WASHINGTON (AP) — Republican unity showed unmistakable signs of fraying Monday as Democrats and the White House vowed to reject tea party-driven demands to delay the nation's health care overhaul as the price for averting a partial government shutdown at midnight.
The stock market dropped as fears spread that the first shutdown in 17 years would send hundreds of thousands of federal workers home and harm the economy.
Ironically, the issue at the core of the dispute, implementation of key parts of "Obamacare," will begin Tuesday on schedule, shutdown or no.
As lawmakers squabbled, President Barack Obama urged them instead to "act responsibly and do what's right for the American people."
At the White House, he said he was willing to discuss long-term budget issues with members of Congress, and expected to do soon. But, he added, "The only way to do that is for everybody to sit down in good faith without threatening to harm women and veterans and children with a government shutdown."
Obama's Democratic allies in the Senate set a midafternoon vote to reject the latest House-passed bill, a measure that would delay the new health care law for a year and repeal a tax on medical devices that helps play for the program.
A shutdown would cause an uneven impact across the face of government, inconveniencing millions.
Many low-to-moderate-income borrowers and first-time homebuyers seeking government-backed mortgages could face delays. Passport applications would be delayed.
About 800,000 federal workers, many already reeling from the effect of automatic budget cuts, would be forced off the job without pay. But some critical services such as patrolling the borders, inspecting meat and controlling air traffic would continue. Social Security benefits would be sent, and the Medicare and Medicaid health care programs for the elderly and poor would continue to pay doctors and hospitals.
Anticipating the vote, House Republican leaders met in Speaker John Boehner's office to plan their next move. Officials said that even though time was running short, they expected at least one more attempt to squeeze a concession from the White House.
For the first time since the showdown began more than a week ago, there was public dissent from the Republican strategy that has been carried out at the insistence of tea party-aligned lawmakers working in tandem with GOP Sen. Ted Cruz of Texas.
Rep. Charles Dent, R-Pa., said he was willing to vote for stand-alone legislation that would keep the government running and contained no health care-related provisions. "I would be supportive of it, and I believe the votes are there in the House to pass it at that point," he said.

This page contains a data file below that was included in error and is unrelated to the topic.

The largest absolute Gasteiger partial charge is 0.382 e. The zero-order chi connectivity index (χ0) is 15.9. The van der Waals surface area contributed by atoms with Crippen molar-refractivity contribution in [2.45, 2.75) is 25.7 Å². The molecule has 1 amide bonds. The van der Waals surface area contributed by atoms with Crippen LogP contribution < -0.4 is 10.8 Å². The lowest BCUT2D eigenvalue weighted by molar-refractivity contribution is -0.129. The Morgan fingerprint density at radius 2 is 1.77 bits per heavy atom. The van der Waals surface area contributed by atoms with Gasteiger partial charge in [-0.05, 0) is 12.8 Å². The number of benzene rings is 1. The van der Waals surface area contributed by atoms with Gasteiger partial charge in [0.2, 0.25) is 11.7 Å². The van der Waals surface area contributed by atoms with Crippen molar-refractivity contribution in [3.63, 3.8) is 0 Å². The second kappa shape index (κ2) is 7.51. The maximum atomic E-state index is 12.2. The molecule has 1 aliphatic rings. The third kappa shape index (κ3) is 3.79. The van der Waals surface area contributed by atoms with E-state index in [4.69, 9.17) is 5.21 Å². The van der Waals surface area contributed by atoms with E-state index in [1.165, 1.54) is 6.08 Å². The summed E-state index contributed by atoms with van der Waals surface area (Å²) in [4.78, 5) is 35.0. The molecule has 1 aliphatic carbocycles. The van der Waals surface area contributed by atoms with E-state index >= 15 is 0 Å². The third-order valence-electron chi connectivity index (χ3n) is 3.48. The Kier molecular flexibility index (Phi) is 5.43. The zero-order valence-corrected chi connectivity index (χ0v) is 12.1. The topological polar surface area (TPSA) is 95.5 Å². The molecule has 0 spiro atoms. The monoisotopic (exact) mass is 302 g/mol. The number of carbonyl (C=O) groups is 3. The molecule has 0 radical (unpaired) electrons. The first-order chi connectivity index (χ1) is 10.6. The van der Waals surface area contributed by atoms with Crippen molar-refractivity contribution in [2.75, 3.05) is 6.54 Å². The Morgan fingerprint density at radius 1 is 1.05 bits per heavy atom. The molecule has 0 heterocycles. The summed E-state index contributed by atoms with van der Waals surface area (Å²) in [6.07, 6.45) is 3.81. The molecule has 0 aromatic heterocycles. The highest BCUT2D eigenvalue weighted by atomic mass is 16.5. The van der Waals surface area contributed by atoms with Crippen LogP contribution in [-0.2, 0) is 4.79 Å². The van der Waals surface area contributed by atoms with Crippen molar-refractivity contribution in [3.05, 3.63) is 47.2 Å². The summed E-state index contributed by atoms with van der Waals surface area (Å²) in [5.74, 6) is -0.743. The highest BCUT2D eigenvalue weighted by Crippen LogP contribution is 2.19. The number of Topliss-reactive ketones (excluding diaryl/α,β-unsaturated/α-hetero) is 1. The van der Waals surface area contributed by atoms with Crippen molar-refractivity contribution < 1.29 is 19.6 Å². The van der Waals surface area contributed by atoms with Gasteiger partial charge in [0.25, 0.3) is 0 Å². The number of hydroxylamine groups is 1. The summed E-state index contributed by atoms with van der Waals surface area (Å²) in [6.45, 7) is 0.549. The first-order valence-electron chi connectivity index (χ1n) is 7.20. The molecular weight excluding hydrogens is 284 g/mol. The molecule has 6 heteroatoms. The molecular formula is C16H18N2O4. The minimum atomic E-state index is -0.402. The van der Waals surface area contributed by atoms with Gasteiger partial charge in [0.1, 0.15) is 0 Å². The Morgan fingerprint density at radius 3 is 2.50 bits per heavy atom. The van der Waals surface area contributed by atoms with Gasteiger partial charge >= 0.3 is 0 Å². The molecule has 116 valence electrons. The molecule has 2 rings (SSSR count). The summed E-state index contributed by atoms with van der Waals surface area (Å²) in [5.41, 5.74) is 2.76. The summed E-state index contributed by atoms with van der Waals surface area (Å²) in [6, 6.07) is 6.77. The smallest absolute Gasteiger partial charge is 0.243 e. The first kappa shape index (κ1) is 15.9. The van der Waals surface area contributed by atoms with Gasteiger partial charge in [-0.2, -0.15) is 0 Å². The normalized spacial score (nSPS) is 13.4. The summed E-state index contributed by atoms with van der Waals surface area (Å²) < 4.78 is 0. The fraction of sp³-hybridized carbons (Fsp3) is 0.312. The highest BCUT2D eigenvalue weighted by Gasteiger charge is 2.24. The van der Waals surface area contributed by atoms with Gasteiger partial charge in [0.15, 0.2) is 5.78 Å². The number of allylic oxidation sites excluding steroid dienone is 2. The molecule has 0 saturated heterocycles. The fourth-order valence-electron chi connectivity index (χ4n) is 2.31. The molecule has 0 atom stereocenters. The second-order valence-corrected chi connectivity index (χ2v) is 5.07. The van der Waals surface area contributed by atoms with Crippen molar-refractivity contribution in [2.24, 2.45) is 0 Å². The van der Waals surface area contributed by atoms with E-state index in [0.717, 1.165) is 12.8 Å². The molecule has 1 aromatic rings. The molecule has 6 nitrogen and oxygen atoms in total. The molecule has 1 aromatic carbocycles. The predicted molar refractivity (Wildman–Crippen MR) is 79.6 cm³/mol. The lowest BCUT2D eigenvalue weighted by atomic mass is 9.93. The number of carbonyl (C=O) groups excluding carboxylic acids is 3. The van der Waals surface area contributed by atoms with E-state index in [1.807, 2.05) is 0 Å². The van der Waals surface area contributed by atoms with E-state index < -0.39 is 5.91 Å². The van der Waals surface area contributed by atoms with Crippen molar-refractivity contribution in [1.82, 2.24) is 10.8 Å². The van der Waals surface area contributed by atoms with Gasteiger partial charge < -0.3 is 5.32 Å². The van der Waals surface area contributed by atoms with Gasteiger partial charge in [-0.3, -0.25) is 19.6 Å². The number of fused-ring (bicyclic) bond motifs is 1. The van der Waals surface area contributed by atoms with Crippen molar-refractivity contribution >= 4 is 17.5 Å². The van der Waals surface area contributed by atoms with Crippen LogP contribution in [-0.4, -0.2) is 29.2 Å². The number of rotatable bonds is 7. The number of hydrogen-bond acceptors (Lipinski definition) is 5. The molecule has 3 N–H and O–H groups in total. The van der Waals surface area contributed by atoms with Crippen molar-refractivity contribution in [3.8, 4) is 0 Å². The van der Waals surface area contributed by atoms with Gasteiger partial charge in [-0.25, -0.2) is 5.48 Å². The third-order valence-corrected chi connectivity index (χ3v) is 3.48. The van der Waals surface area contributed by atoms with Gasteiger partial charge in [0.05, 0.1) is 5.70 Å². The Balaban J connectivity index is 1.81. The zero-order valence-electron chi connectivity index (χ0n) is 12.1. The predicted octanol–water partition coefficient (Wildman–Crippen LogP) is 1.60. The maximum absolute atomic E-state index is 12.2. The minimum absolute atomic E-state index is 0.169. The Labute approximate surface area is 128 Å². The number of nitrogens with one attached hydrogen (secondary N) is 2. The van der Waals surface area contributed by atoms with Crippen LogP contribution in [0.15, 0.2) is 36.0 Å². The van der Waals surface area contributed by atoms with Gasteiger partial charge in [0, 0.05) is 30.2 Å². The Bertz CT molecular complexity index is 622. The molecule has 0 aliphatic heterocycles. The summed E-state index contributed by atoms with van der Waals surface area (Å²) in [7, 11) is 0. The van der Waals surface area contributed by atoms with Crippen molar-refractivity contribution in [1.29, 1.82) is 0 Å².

Dent added he has been urging the Republican leadership to allow a vote along those lines.
A second Republican, Rep. Doug Lamborn of Colorado, said, "We haven't given up on Obamacare ... but for this week we may have to give up. We tried everything and Harry Reid won't budge," he said of the Senate majority leader.
In response, a spokesman for Boehner said the leadership would discuss options with the rank and file at a closed-door meeting later in the day.
On Sunday, Sen. Susan Collins, R-Maine, said she, too, was ready to vote to keep the government open without conditions.
In remarks Monday on the House floor, Boehner criticized the Senate for taking the day off on Sunday, after the House had passed legislation shortly before 1 a.m. "Well my goodness, if there's such an emergency, where are they?" he said.
Other Republicans sought to blame Democrats for any shutdown, but Dent conceded that Republicans would bear the blame, whether or not they deserved it.
The last time the government shutdown, in 1996, Republicans suffered significant political damage, and then-President Bill Clinton's political fortunes were revived in the process.
Now, as then, Republicans control the House, and senior lawmakers insist even a shutdown isn't likely to threaten their majority in the 2014 elections. "We may even gain seats," Oregon Rep. Greg Walden, who chairs the party campaign committee, said recently.
For all the controversy about other matters, the legislation in question is a spending bill — and there was little if any disagreement about the spending-related issues.
The House and Senate have agreed to fix spending for a wide swath of federal programs at an annual level of $986 billion.
Without separate legislation to make further reductions, across-the-board cuts would automatically take effect early next year that would reduce the level to $967 billion.
AP reporters Alan Frank, Andrew Taylor, Laurie Kellman, Pauline Jelinek and Donna Cassata in Washington and Marc Levy in Harrisburg, Pa., contributed to their report.